British Minister shares England’s place in the world at NCCU
|British Minister of State in the Department for International Trade Greg Hands emphasizes that UK will not leave internatinal market. Photo: Chang Yi-tung(張儀同).|
|President Edward Chow sends a souvenir to Hands. Photo: Chang Yi-tung(張儀同).|
|Professors attend the speech. Photo: Chang Yi-tung(張儀同).|
By Jamie Hsiao (蕭郁潔)
British Minister of State in the Department for International Trade Greg Hands said that the U.K. is actually seeking more opportunities in the world after it leaves the EU during his speech at National Chengchi University (NCCU) on Sept. 26.
It was Hands' only public speech during his staying in Taiwan, which he talked about "Britain's Place in the World / Global Britain" at NCCU.
"We are not leaving the Europe, we are re-joining the rest of the world," Hands said.
Hands was commissioned as the minister of state in the Department for International Trade on July 15, three weeks after the U.K. voted to leave the EU.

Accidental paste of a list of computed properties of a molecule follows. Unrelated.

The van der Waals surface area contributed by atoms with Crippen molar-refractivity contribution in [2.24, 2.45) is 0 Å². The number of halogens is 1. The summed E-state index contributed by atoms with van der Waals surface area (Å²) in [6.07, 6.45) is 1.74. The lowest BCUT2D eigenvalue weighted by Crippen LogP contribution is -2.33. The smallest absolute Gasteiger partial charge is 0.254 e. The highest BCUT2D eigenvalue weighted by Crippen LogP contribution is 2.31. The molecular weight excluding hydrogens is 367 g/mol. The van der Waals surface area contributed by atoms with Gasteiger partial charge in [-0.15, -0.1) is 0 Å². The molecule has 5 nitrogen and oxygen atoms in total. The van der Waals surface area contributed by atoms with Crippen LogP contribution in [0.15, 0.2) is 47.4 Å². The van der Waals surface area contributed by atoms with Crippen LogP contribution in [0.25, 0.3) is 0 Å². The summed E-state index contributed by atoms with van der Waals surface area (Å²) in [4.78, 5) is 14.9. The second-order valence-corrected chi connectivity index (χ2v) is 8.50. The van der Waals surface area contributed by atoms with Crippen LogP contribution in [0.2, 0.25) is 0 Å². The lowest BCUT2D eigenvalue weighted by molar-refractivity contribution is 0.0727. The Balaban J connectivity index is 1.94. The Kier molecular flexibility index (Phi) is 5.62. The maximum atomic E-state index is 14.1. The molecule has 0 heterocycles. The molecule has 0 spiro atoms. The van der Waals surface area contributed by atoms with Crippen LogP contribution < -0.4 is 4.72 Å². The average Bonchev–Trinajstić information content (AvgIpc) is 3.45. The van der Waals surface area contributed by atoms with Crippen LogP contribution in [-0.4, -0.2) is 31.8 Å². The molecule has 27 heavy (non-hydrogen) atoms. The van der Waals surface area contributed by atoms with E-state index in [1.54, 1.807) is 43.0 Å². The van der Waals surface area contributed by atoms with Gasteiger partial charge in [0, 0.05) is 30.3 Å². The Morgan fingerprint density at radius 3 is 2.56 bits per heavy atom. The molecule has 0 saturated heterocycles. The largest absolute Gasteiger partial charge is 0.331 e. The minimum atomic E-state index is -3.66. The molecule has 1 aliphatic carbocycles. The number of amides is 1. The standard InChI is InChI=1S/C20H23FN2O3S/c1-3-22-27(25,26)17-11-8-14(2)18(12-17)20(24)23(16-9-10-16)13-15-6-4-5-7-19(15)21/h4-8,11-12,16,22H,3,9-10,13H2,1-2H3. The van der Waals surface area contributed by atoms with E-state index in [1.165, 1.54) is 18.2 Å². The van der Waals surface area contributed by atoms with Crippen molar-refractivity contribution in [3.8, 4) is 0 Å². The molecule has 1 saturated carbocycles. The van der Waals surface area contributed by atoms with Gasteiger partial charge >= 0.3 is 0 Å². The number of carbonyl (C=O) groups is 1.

Hands emphasized that the U.K. is supported by super fast broadband coverage, an integrated transport system and low corporation tax.
"The country is truly open for business to entrepreneurs who wish to take advantage of the many strengths the UK has to offer,"Hands said.
Hands also encouraged students that they don't need to become too worried about knowing or not knowing about what they want to be just yet.
"When I was your age if you had told me that one day I would be a government minister I would have laughed,"Hands said.
NCCU President Edward Chow (周行一) hoped that the UK and NCCU can work together to implement more student exchange program.
Echoing Chow, Hands said that every year, between 4,000 and 5,000 Taiwanese students chose to study in the U.K. on long-term courses.
"We deeply value the many benefits that foreign students bring to the U.K. and will seek more opportunities with Taiwan for students to exchange," Hands said.
Hands felt happy about the U.K. and Taiwan have always enjoyed a very productive and prosperous economic and cultural relationship.
"I want this to be deepened and continue for many years to come," Hands said.